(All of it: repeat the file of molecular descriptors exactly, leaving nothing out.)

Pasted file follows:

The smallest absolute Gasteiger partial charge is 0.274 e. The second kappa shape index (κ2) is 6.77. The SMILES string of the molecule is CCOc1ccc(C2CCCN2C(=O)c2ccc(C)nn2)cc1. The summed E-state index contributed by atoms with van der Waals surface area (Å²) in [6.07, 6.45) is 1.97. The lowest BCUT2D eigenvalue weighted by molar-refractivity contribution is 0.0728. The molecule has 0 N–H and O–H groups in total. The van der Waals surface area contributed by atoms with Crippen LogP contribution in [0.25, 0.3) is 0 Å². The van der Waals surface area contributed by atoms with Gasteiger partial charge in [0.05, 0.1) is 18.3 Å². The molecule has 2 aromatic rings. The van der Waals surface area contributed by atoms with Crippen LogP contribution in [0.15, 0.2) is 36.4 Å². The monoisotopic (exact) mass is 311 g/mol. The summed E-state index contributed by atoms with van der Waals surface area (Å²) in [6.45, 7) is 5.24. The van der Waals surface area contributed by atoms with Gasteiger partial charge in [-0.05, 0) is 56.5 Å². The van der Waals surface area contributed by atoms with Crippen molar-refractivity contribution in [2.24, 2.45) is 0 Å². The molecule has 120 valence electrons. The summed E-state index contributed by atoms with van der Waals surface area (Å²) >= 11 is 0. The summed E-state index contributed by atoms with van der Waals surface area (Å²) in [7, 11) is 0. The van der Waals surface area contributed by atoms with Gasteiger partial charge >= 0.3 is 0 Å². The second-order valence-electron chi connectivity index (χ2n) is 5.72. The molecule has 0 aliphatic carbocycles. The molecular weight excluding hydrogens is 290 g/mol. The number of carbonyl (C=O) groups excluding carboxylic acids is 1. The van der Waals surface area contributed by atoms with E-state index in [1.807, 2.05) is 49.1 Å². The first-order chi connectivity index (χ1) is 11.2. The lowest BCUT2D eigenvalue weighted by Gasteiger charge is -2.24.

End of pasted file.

The smallest absolute Gasteiger partial charge is 0.274 e. The second kappa shape index (κ2) is 6.77. The SMILES string of the molecule is CCOc1ccc(C2CCCN2C(=O)c2ccc(C)nn2)cc1. The summed E-state index contributed by atoms with van der Waals surface area (Å²) in [6.07, 6.45) is 1.97. The lowest BCUT2D eigenvalue weighted by molar-refractivity contribution is 0.0728. The molecule has 0 N–H and O–H groups in total. The van der Waals surface area contributed by atoms with Crippen LogP contribution in [0.25, 0.3) is 0 Å². The van der Waals surface area contributed by atoms with Gasteiger partial charge in [0.05, 0.1) is 18.3 Å². The molecule has 2 aromatic rings. The van der Waals surface area contributed by atoms with Crippen LogP contribution in [0.15, 0.2) is 36.4 Å². The monoisotopic (exact) mass is 311 g/mol. The summed E-state index contributed by atoms with van der Waals surface area (Å²) in [6.45, 7) is 5.24. The van der Waals surface area contributed by atoms with Gasteiger partial charge in [-0.05, 0) is 56.5 Å². The van der Waals surface area contributed by atoms with Crippen molar-refractivity contribution in [2.24, 2.45) is 0 Å². The molecule has 120 valence electrons. The summed E-state index contributed by atoms with van der Waals surface area (Å²) >= 11 is 0. The summed E-state index contributed by atoms with van der Waals surface area (Å²) in [7, 11) is 0. The van der Waals surface area contributed by atoms with Gasteiger partial charge >= 0.3 is 0 Å². The second-order valence-electron chi connectivity index (χ2n) is 5.72. The molecule has 0 aliphatic carbocycles. The molecular weight excluding hydrogens is 290 g/mol. The number of carbonyl (C=O) groups excluding carboxylic acids is 1. The van der Waals surface area contributed by atoms with E-state index in [1.807, 2.05) is 49.1 Å². The first-order chi connectivity index (χ1) is 11.2. The lowest BCUT2D eigenvalue weighted by Gasteiger charge is -2.24.